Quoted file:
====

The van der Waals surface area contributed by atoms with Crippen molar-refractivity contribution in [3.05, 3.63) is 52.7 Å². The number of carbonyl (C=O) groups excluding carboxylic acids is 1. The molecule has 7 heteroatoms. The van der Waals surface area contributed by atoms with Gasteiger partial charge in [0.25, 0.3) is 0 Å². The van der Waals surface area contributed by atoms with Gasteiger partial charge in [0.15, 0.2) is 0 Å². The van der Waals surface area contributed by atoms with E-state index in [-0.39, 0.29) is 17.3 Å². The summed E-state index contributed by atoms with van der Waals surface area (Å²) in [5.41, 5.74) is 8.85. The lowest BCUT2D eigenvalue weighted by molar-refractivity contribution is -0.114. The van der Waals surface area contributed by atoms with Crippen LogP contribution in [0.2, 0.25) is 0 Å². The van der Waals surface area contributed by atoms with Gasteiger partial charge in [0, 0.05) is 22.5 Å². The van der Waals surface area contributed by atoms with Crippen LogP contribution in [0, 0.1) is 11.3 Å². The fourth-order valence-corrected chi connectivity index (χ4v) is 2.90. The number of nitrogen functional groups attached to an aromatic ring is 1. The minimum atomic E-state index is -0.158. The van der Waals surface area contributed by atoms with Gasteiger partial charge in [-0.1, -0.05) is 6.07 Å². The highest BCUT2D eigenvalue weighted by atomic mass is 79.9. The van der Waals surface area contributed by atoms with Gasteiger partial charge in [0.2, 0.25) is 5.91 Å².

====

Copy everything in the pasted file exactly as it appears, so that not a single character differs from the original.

The van der Waals surface area contributed by atoms with Crippen molar-refractivity contribution in [3.05, 3.63) is 52.7 Å². The number of carbonyl (C=O) groups excluding carboxylic acids is 1. The molecule has 7 heteroatoms. The van der Waals surface area contributed by atoms with Gasteiger partial charge in [0.25, 0.3) is 0 Å². The van der Waals surface area contributed by atoms with Gasteiger partial charge in [0.15, 0.2) is 0 Å². The van der Waals surface area contributed by atoms with E-state index in [-0.39, 0.29) is 17.3 Å². The summed E-state index contributed by atoms with van der Waals surface area (Å²) in [5.41, 5.74) is 8.85. The lowest BCUT2D eigenvalue weighted by molar-refractivity contribution is -0.114. The van der Waals surface area contributed by atoms with Crippen LogP contribution in [0.2, 0.25) is 0 Å². The van der Waals surface area contributed by atoms with Gasteiger partial charge in [0, 0.05) is 22.5 Å². The van der Waals surface area contributed by atoms with Crippen LogP contribution in [0, 0.1) is 11.3 Å². The fourth-order valence-corrected chi connectivity index (χ4v) is 2.90. The number of nitrogen functional groups attached to an aromatic ring is 1. The minimum atomic E-state index is -0.158. The van der Waals surface area contributed by atoms with Gasteiger partial charge in [-0.1, -0.05) is 6.07 Å². The highest BCUT2D eigenvalue weighted by atomic mass is 79.9. The van der Waals surface area contributed by atoms with Gasteiger partial charge in [0.2, 0.25) is 5.91 Å².